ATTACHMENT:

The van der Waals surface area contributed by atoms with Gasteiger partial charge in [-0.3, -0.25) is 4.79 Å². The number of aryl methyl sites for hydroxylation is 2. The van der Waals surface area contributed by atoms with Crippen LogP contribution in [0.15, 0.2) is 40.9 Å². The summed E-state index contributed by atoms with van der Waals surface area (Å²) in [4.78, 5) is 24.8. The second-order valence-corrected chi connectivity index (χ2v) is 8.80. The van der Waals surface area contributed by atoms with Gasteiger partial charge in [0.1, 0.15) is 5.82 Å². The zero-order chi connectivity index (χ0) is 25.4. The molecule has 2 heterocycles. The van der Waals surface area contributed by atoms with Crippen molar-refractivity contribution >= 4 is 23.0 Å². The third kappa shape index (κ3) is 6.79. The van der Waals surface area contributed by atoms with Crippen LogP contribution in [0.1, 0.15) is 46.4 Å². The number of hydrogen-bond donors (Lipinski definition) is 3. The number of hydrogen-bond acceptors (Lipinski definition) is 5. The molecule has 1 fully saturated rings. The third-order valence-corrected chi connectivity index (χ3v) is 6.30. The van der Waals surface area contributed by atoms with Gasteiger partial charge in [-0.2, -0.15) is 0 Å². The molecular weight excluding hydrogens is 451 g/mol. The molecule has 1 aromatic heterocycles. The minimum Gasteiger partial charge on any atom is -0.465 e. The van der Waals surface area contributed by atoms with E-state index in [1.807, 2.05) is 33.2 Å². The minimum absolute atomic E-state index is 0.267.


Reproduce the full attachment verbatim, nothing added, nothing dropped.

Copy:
The van der Waals surface area contributed by atoms with Gasteiger partial charge in [-0.3, -0.25) is 4.79 Å². The number of aryl methyl sites for hydroxylation is 2. The van der Waals surface area contributed by atoms with Crippen LogP contribution in [0.15, 0.2) is 40.9 Å². The summed E-state index contributed by atoms with van der Waals surface area (Å²) in [4.78, 5) is 24.8. The second-order valence-corrected chi connectivity index (χ2v) is 8.80. The van der Waals surface area contributed by atoms with Gasteiger partial charge in [0.1, 0.15) is 5.82 Å². The zero-order chi connectivity index (χ0) is 25.4. The molecule has 2 heterocycles. The van der Waals surface area contributed by atoms with Crippen molar-refractivity contribution >= 4 is 23.0 Å². The third kappa shape index (κ3) is 6.79. The van der Waals surface area contributed by atoms with Crippen LogP contribution in [0.1, 0.15) is 46.4 Å². The number of hydrogen-bond donors (Lipinski definition) is 3. The number of hydrogen-bond acceptors (Lipinski definition) is 5. The molecule has 1 fully saturated rings. The third-order valence-corrected chi connectivity index (χ3v) is 6.30. The van der Waals surface area contributed by atoms with Gasteiger partial charge in [-0.2, -0.15) is 0 Å². The molecular weight excluding hydrogens is 451 g/mol. The molecule has 1 aromatic heterocycles. The minimum Gasteiger partial charge on any atom is -0.465 e. The van der Waals surface area contributed by atoms with E-state index in [1.807, 2.05) is 33.2 Å². The minimum absolute atomic E-state index is 0.267.